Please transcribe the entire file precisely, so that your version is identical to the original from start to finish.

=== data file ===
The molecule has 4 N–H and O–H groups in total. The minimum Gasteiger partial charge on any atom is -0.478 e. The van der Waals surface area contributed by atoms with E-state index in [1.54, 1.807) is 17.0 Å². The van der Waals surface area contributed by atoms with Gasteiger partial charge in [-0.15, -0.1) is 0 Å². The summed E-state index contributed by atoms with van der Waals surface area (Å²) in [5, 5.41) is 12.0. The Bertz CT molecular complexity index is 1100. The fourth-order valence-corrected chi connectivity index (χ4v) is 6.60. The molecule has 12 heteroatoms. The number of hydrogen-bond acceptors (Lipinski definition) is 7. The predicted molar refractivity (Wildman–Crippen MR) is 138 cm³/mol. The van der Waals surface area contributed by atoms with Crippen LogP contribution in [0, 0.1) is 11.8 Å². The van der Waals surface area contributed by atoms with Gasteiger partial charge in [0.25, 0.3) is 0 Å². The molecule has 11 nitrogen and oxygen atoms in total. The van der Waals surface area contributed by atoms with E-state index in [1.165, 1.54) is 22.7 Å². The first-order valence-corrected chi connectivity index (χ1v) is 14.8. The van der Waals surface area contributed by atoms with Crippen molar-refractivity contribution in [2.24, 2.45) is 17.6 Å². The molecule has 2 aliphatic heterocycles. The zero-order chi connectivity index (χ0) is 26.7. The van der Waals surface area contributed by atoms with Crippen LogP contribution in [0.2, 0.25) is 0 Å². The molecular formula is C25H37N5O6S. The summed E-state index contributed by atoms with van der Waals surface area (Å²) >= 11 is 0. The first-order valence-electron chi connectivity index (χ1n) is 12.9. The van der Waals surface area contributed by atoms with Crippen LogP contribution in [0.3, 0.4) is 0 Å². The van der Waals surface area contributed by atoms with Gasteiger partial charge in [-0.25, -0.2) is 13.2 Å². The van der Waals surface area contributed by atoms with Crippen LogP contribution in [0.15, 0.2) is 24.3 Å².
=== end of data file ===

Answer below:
The molecule has 4 N–H and O–H groups in total. The minimum Gasteiger partial charge on any atom is -0.478 e. The van der Waals surface area contributed by atoms with E-state index in [1.54, 1.807) is 17.0 Å². The van der Waals surface area contributed by atoms with Gasteiger partial charge in [-0.15, -0.1) is 0 Å². The summed E-state index contributed by atoms with van der Waals surface area (Å²) in [5, 5.41) is 12.0. The Bertz CT molecular complexity index is 1100. The fourth-order valence-corrected chi connectivity index (χ4v) is 6.60. The molecule has 12 heteroatoms. The number of hydrogen-bond acceptors (Lipinski definition) is 7. The predicted molar refractivity (Wildman–Crippen MR) is 138 cm³/mol. The van der Waals surface area contributed by atoms with Crippen LogP contribution in [0, 0.1) is 11.8 Å². The van der Waals surface area contributed by atoms with Gasteiger partial charge in [0.25, 0.3) is 0 Å². The molecule has 11 nitrogen and oxygen atoms in total. The van der Waals surface area contributed by atoms with E-state index in [1.165, 1.54) is 22.7 Å². The first-order valence-corrected chi connectivity index (χ1v) is 14.8. The van der Waals surface area contributed by atoms with Crippen molar-refractivity contribution in [2.24, 2.45) is 17.6 Å². The molecule has 2 aliphatic heterocycles. The zero-order chi connectivity index (χ0) is 26.7. The van der Waals surface area contributed by atoms with Crippen LogP contribution in [0.2, 0.25) is 0 Å². The molecular formula is C25H37N5O6S. The summed E-state index contributed by atoms with van der Waals surface area (Å²) >= 11 is 0. The first-order valence-electron chi connectivity index (χ1n) is 12.9. The van der Waals surface area contributed by atoms with Crippen LogP contribution in [0.3, 0.4) is 0 Å². The van der Waals surface area contributed by atoms with Gasteiger partial charge in [-0.25, -0.2) is 13.2 Å². The van der Waals surface area contributed by atoms with Crippen LogP contribution in [0.15, 0.2) is 24.3 Å².